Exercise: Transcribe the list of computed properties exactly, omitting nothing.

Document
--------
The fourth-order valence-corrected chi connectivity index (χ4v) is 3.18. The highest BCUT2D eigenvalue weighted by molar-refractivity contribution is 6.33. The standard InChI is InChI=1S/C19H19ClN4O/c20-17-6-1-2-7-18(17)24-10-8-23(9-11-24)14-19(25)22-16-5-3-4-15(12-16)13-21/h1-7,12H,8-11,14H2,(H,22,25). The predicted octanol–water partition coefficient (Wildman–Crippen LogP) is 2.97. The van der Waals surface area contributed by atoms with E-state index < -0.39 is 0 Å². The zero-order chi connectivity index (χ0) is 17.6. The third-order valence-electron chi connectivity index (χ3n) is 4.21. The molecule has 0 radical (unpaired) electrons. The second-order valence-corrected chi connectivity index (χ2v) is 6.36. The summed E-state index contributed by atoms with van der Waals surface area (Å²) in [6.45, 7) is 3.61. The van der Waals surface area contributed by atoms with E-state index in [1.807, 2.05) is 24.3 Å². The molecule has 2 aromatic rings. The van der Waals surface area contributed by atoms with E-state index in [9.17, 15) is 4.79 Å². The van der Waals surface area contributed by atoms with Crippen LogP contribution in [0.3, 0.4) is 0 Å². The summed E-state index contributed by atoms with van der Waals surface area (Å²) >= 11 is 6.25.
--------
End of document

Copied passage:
The fourth-order valence-corrected chi connectivity index (χ4v) is 3.18. The highest BCUT2D eigenvalue weighted by molar-refractivity contribution is 6.33. The standard InChI is InChI=1S/C19H19ClN4O/c20-17-6-1-2-7-18(17)24-10-8-23(9-11-24)14-19(25)22-16-5-3-4-15(12-16)13-21/h1-7,12H,8-11,14H2,(H,22,25). The predicted octanol–water partition coefficient (Wildman–Crippen LogP) is 2.97. The van der Waals surface area contributed by atoms with E-state index < -0.39 is 0 Å². The zero-order chi connectivity index (χ0) is 17.6. The third-order valence-electron chi connectivity index (χ3n) is 4.21. The molecule has 0 radical (unpaired) electrons. The second-order valence-corrected chi connectivity index (χ2v) is 6.36. The summed E-state index contributed by atoms with van der Waals surface area (Å²) in [6.45, 7) is 3.61. The van der Waals surface area contributed by atoms with E-state index in [1.807, 2.05) is 24.3 Å². The molecule has 2 aromatic rings. The van der Waals surface area contributed by atoms with E-state index in [9.17, 15) is 4.79 Å². The van der Waals surface area contributed by atoms with Crippen LogP contribution in [0.3, 0.4) is 0 Å². The summed E-state index contributed by atoms with van der Waals surface area (Å²) >= 11 is 6.25.